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Urinary Tract Infections in Cats and Dogs

What is Urinary Tract Infections (UTI) in Cats?

Urinary Tract Infections (UTI) in cats, also known as Idiopathic Feline Lower Urinary Tract Disease (IFLUTD), Feline Idiopathic Cystitis (FIC), Feline Urologic Syndrome (FUS), Interstitial Cystitis or just Cystitis.  Is a condition that causes inflammation of the lower urinary tract, resulting in pain and discomfort, frequent and bloody urination. For this article I will refer to it as UTI’s.

This article is more balanced towards cats with UTI’s, this is because it is a far more common occurrence in cats rather than dogs.  That is not to say that dogs don’t get UTI’s, they definitely do, therefore if you have a dog with an UTI then everything in this article is the same for dogs or cats.

What causes Cystitis or UTI’s?

Infection is not so common in cats, it is usually inflammation. It develops in the lower urinary tract (bladder) and not the kidneys.  

Several things contribute to a cat developing cystitis – urine ph, urine concentration, the amount of time it stays in the bladder and the amount of minerals in the urine, phosphorus and magnesium. 

The inflammation is usually caused by crystals that form in the urine, these tiny crystals form when there is a change in the environment of the bladder and irritate the bladder wall, because of this irritation there is quite often blood in the urine. 

A healthy cat’s urine is quite acidic with a ph of 6.0 to 6.5, it is the acidity in the urine that breaks down the crystals and stops them from forming.  Different factors are identified as causing the urine to turn alkaline, which encourages crystal formation.

Stress and environmental issues can be a factor; cats are solitary animals and can find living with humans, dogs and even other cats quite stressful.  They will usually eat and do their movements in private, when put in a situation where they have to share litter boxes, be bullied by another cat or eat out of a bowl beside other cats, can put the animal under stress.  This stress can create changes in the nerves that connect to the bladder wall; this in turn causes pain and inflammation in the bladder and turns the urine to alkaline. 

Low water intake is more common in cats on dry food diets, they don’t drink enough fluids and the urine then becomes concentrated and turns alkaline.  This is where diet plays a big part in the prevention of UTI’s, as raw meats make acidic urine, and dry food – grains make alkaline urine. 

Cats won’t drink anymore fluids that they have to; raw meat will have a high volume of water keeping the cats fluids volumes up.  A cat on a dry food diet will be in a constant state of dehydration which puts stress on the kidneys.

The amount of time the urine stays in the bladder can lead to inflammation of the bladder as well as other problems such as over stretching.  This can be caused by being bullied, not being let pass to go outside, cats that are shut indoor without access to litter boxes and holding on to long.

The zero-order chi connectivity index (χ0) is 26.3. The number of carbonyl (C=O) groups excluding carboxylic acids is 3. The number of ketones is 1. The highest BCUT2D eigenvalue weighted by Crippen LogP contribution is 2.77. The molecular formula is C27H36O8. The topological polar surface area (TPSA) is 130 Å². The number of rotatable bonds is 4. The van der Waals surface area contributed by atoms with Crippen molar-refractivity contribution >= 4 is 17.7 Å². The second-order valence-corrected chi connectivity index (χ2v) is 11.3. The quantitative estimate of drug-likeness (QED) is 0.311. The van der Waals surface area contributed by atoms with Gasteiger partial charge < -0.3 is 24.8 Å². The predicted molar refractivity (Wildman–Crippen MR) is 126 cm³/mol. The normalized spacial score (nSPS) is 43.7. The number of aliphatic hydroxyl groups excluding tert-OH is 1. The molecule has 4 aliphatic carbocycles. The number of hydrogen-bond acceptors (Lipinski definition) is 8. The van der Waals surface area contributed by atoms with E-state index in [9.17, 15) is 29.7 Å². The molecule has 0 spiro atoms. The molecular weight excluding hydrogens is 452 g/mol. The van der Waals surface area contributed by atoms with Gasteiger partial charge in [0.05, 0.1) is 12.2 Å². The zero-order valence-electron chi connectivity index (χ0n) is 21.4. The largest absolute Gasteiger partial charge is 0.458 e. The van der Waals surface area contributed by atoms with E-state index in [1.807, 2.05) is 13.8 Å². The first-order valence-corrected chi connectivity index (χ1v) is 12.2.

The main type of crystals found in the urine are struvite, they are made up of magnesium, ammonium, and phosphate.  Most crystals can be dissolved naturally in the cat’s urine if the ph is right and there are good concentration levels.  If too many crystals are produced they can clump together and make bladder stones. After the first episode the cat will become prone to reoccurrences of cystitis, especially if the causing factors are not looked at and addressed.

Over weight, indoor cats are more prone to cystitis, due to their state of inactivity.  Cats in the wild are less likely to be found with struvite crystals in their urine, they eat raw meat diets and have high level of exercise.

In male cats if they develop too many crystals they can travel up the urethra and cause an obstruction.  This is a serious condition and needs immediate veterinarian help, as it can over extend and rupture of the bladder, cause kidney failure and also the toxins that are in the urine can poison the body from being retained to long.  This is more common in male cats as the urethra is thin and narrow going through the penis, whereas in female cats it tends to be larger and does not block as easily. 

What are the signs?

You may see that your cat takes a while to start urinating or it may look uncomfortable or in pain, is this Dysuria or painful urination. They may also have the presence of blood in the urine this is known as Haematuria.

They may be urinating more frequently but only passing a few drops at a time.  They may also seem more lethargic, depressed or aggressive.

What can help?

Increase fluids – orally adding water into food, and always have fresh water available for your cat to drink.

Changing your pet’s diet from dry to wet, or at least reducing the amount of dry food they eat.  More raw meat in the diet will make the urine more acidic, which will help dissolve crystals.

Decrease stress on the animal.   Provide more litter trays in different areas around the house. Cat love to be up high, they feel safe and secure, so beds and litter boxes on cupboards or bookcases will help.

Naturally we have a remedy in the Natural Pet range that can help to support an animal suffering with urinary incontinence.

Uri-Tone is a homeopathic and herbal blend which works well with helping this condition.

We also offer a full consultation service, where we can develop a treatment plan individualised for your animal.  If this is of interest please email or phone.

Urinary Tract Infections in Cats and Dogs

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